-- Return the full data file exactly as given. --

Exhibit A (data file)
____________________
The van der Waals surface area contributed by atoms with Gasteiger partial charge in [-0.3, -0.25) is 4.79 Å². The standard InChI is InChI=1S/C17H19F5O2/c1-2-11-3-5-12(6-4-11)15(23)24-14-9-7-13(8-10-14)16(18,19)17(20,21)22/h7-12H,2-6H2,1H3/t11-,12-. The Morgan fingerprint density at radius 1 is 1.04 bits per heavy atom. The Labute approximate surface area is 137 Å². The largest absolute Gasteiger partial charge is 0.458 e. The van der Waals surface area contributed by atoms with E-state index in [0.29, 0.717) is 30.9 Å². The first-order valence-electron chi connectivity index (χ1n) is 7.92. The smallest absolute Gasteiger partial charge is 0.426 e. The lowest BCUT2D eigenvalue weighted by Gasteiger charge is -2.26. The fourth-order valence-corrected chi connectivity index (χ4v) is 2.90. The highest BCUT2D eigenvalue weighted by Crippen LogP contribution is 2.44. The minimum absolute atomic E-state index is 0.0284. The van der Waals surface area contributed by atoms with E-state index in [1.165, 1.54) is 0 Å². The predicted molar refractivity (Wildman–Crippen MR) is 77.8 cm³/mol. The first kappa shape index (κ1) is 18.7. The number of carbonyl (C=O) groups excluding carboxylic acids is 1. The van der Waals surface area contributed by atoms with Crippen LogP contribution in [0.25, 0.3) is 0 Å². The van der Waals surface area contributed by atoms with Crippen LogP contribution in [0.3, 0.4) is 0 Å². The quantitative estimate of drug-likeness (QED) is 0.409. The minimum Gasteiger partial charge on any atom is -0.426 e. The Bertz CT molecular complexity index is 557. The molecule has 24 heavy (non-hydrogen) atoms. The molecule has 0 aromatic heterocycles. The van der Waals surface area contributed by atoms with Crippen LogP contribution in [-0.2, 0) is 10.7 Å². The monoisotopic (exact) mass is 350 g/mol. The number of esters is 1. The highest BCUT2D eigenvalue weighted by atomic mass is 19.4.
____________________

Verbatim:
The van der Waals surface area contributed by atoms with Gasteiger partial charge in [-0.3, -0.25) is 4.79 Å². The standard InChI is InChI=1S/C17H19F5O2/c1-2-11-3-5-12(6-4-11)15(23)24-14-9-7-13(8-10-14)16(18,19)17(20,21)22/h7-12H,2-6H2,1H3/t11-,12-. The Morgan fingerprint density at radius 1 is 1.04 bits per heavy atom. The Labute approximate surface area is 137 Å². The largest absolute Gasteiger partial charge is 0.458 e. The van der Waals surface area contributed by atoms with E-state index in [0.29, 0.717) is 30.9 Å². The first-order valence-electron chi connectivity index (χ1n) is 7.92. The smallest absolute Gasteiger partial charge is 0.426 e. The lowest BCUT2D eigenvalue weighted by Gasteiger charge is -2.26. The fourth-order valence-corrected chi connectivity index (χ4v) is 2.90. The highest BCUT2D eigenvalue weighted by Crippen LogP contribution is 2.44. The minimum absolute atomic E-state index is 0.0284. The van der Waals surface area contributed by atoms with E-state index in [1.165, 1.54) is 0 Å². The predicted molar refractivity (Wildman–Crippen MR) is 77.8 cm³/mol. The first kappa shape index (κ1) is 18.7. The number of carbonyl (C=O) groups excluding carboxylic acids is 1. The van der Waals surface area contributed by atoms with Crippen LogP contribution in [0.25, 0.3) is 0 Å². The van der Waals surface area contributed by atoms with Crippen LogP contribution in [0.3, 0.4) is 0 Å². The quantitative estimate of drug-likeness (QED) is 0.409. The minimum Gasteiger partial charge on any atom is -0.426 e. The Bertz CT molecular complexity index is 557. The molecule has 24 heavy (non-hydrogen) atoms. The molecule has 0 aromatic heterocycles. The van der Waals surface area contributed by atoms with Crippen LogP contribution in [-0.2, 0) is 10.7 Å². The monoisotopic (exact) mass is 350 g/mol. The number of esters is 1. The highest BCUT2D eigenvalue weighted by atomic mass is 19.4.